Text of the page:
How Monmouth coach, former UNC standout King Rice is making the most of second chances

By C.L. Brown

King Rice knew he’d messed up.

In May 1990, the morning after an alcohol-fueled night led to charges of assaulting a female, resisting arrest and destruction of public property, he sat at home letting his answering machine pick up the parade of phone calls from teammates and coaches.

He even tried to ignore the one voice that mattered the most.

“King, don’t leave this town before you come see me,” Rice recalled UNC coach Dean Smith saying.

If Rice didn’t show up at Smith’s office, he knew he’d be kicked off the team.

Rick Fox, Rice’s teammate at the time, knew it too. Instead of just calling, he drove to Rice’s place, picked up his teammate and brought him to the Smith Center. Rice said it was the biggest of “four or five major jams” and Smith stood with him every time.

As Rice sat in Smith’s office for the latest of his bad decisions, the way he remembers the conversation established the foundation for how Rice would be as a head coach:

“What’s wrong with you? Do you think I’m only with you because of basketball? That’s what you think?” Rice recalled Smith saying. “By then I was crying. He’s like, ‘I told you this was forever, King. Not just when you’re helping me win games. This is when you need me the most. And you don’t want to come over here?’ And I was sitting there like, man, this man is amazing. Because everybody else turned their back.”

Later that summer, a judge in Chapel Hill ordered Rice to perform 75 hours of community service stemming from the charges that night, in addition to court costs and restitution to the town for damaged property.

Looking back, Rice said that Smith must have known that he was an alcoholic. Smith would give him the serenity prayer, which is used in Alcoholics Anonymous’ 12-step recovery program. Rice didn’t think he had a problem. And to prove he was not drinking anymore, he agreed to take Antabuse every day during his senior season. The medication is used in recovery programs because it makes the user have an unpleasant reaction should they consume alcohol.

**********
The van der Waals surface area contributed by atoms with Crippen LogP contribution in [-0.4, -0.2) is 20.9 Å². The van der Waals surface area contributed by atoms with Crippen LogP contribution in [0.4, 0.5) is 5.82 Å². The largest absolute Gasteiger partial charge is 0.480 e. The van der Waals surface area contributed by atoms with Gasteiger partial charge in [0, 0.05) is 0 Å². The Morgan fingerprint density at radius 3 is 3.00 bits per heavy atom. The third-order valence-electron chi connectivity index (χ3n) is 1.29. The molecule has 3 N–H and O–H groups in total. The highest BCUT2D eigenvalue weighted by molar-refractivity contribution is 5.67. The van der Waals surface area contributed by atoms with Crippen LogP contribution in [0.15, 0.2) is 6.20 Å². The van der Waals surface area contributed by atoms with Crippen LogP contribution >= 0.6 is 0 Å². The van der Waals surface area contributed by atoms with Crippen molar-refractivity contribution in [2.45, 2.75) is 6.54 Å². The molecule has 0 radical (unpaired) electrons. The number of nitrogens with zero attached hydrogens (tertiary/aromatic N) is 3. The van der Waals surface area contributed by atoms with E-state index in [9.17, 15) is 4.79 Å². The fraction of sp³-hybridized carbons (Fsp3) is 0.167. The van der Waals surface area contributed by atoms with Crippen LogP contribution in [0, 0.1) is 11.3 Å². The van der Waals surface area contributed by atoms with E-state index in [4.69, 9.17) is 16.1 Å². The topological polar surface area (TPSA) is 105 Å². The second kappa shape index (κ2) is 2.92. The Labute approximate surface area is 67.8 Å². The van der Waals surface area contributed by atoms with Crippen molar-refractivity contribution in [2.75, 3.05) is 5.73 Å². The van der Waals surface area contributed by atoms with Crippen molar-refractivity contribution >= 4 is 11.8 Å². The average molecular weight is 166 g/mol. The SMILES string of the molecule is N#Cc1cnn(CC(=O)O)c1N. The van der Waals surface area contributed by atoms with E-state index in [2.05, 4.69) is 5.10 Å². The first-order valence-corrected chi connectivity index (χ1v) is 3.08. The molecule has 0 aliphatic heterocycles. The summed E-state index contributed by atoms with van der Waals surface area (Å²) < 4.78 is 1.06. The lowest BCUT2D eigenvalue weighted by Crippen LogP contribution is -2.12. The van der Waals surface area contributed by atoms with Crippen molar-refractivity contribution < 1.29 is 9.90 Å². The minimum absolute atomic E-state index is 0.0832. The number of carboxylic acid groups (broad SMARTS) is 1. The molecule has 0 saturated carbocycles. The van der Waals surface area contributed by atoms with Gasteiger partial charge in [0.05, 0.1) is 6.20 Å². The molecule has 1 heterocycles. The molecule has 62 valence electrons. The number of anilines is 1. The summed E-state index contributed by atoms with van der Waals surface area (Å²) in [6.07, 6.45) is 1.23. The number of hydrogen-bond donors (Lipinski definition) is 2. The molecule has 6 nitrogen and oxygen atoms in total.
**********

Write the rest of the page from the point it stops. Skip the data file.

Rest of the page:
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Rice played out the season alongside Fox and current UNC head coach Hubert Davis and helped the Tar Heels advance to the 1991 Final Four. On the surface, it seemed that Rice had conquered his demons, but they were really just festering.

“I’m telling you, I didn’t think I was an alcoholic,” Rice said. “I just thought, ‘I’ll do this just so they leave me alone,’ because I didn’t have to have alcohol. I proved that I didn’t have to have it, but then I’d go right back to it. They showed a lot of patience with me and I thank coach Smith all the time.”

Rice, who is in his 11th season as head coach at Monmouth University, has tried to show the same patience and have the same investment in his players that Smith once had in him.

J.R. Reid overlapped with Rice for two seasons at Carolina, although the two first met at Five Star Basketball Camp while both were still in high school. Reid, who considers Rice one of his best friends, is in his fourth season working on Rice’s staff as an assistant coach at Monmouth.

Reid called Rice a “special coach” because of the way his players love him.

“We’ve had players do things where another staff would be like, ‘Man, get him out of here,’” Reid said. “Coach (Kevin) Stallings didn’t give up on him. Coach Smith didn’t give up on him. So it’s hard for him to turn his back on a player. You know, and that’s one of the things that’s making him such a terrific coach.”

King Rice’s second chance

After his Monmouth team beat Pittsburgh last month, he gave an impassioned speech about the status of Panthers guard Ithiel Horton, who was suspended in November for assault, public drunkenness and resisting arrest. Horton had his criminal charges dismissed and rejoined the team last week.

Rice’s support for Horton goes beyond just knowing him since he was 11. Rice said he would not be where he is today without those who saw the good in him even while alcohol was causing him to make bad decisions.

Former Vanderbilt and Pittsburgh coach Kevin Stallings was one of those people.

Stallings hired Rice, then just 23, as an assistant coach at Illinois State. And in October 1996, Stallings’ phone rang, just like Smith’s had at UNC: Rice had been arrested for driving while intoxicated.